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5 things for recruiters not to do.

5 things for recruiters not to doToday I’m having a short sharp rant. It’s where I get on my soapbox and talk about things that either irritate me or I believe passionately.  If you’re an agency recruiter – this one’s for you and this is the one which makes me question my love for the recruitment industry.

Everyone who knows me or has read any of my blogs knows that I’m passionate about both great recruitment and excellent recruiters and the value they add to all businesses.  Agency-side or client-side I don’t mind – both have equally valuable roles to play and equally tough jobs to do. Why both cannot seem to work well together is a bit beyond me but I had an inkling this week when I started dealing with some new recruiters.

Recruitment should not be hard.

It’s supposed to be win-win. The agency recruiter gets a reasonable fee and the in-house recruiters and/or HR get to look good having made a good placement for the client.

Instead we get:

  1. Don’t you know how important I am? So important that I’m going to tell you all about how to recruit and I’ll even put a call in to your client to argue. (I saw that one coming by the way).
  2. No I will not negotiate on my fees. At all. Because you don’t seem to realise what value we add. Even though in the same breath I told you the market was candidate rich and jobs to work on were hard to come by.
  3. Although I did offer you a better rate on the phone and then had to up it again in writing after (although I don’t want you knowing this) talking to my manager.  I made it clear I wasn’t budging. I know you have to agree because you’re in a hurry with the role. Hah!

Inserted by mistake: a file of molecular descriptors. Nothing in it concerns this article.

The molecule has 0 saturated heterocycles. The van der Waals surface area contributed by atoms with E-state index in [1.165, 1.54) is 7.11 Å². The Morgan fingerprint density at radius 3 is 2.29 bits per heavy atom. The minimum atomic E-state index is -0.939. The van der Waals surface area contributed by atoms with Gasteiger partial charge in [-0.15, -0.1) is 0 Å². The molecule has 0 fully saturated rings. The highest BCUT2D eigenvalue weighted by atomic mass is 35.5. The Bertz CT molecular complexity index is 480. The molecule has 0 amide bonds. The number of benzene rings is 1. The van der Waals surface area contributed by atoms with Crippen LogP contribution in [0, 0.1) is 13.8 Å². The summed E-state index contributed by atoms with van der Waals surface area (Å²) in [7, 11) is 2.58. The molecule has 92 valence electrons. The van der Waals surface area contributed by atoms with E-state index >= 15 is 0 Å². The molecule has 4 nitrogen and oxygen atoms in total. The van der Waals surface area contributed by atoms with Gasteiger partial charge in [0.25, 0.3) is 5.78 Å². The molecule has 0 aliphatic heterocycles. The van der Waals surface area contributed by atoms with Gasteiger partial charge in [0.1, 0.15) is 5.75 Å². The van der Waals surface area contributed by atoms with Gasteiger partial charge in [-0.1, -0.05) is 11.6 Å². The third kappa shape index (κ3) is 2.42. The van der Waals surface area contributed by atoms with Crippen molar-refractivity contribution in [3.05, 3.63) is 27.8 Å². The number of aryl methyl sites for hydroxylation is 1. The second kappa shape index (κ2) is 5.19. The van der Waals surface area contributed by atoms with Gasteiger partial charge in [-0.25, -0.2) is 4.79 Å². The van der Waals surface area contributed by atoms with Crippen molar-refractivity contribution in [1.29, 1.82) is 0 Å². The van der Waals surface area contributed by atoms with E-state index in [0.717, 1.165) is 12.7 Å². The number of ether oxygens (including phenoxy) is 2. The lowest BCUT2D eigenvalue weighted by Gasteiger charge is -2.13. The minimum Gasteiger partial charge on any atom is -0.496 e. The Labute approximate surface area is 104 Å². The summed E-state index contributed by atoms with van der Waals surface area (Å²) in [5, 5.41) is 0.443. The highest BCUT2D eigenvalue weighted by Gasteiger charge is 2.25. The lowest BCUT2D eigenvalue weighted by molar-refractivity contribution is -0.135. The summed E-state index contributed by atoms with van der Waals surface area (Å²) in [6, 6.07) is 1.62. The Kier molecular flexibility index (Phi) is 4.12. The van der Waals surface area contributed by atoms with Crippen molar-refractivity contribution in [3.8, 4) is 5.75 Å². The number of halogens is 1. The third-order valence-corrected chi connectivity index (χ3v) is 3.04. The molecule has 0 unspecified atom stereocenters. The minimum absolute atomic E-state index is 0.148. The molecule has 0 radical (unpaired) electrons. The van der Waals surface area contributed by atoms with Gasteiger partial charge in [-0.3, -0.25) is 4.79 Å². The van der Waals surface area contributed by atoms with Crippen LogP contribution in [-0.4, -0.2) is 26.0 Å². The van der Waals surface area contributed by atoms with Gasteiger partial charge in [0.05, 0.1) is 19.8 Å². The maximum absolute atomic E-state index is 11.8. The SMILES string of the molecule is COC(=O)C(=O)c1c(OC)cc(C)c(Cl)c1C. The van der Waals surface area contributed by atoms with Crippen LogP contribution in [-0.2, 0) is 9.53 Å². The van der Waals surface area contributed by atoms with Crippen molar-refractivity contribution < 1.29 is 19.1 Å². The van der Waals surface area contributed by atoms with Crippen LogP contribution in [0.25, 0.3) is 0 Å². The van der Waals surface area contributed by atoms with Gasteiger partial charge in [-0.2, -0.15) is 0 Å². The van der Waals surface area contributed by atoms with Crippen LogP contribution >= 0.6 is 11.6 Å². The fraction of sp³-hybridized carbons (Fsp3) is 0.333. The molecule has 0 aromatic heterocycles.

4. Within 2 minutes of telling you the market was rich in candidates I send 2 candidates over (they meet the brief to be fair) –I do love an easy fee.
  5. Don’t you realise how important these candidates are? They simply won’t be interested in meeting anyone except the CEO on first meeting. Yes I know one of them isn’t working.  Even so.

And so on. Sigh.

How keen do you think I am on building a long-term relationship with these recruiters? How hard do you think I’m working looking for other long-term talent sources?

Correct answers on a postcard.

My hot tips?

  1. Play the long game. One fee is not worth more than a five year relationship with the in-house recruiter batting on your side.
  2. Give something away to make your client feel you are interested and that you both are winning and giving.
  3. Don’t go behind people’s backs – not unless you say you are going to and do it charmingly.
  4. Tell the truth – so there is congruency in what you say
  5. Be nice. It’s not hard. And people will want to work with you again.

Recruitment is relatively simple, but not necessarily easy. It is all about people and relationships. Both ways; relationships with clients and candidates.

To earn your fees takes commitment to the relationship first and foremost.

And if you want more help on what to do either read The Professional Recruiter’s Handbook or check out my earlier blog – The 10 things to do to be a successful recruiter .


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We work with everyone involved in the wonderful world of recruitment; agency-side and in-house, with a particular interest in developing performance in all areas but especially for managers and leaders.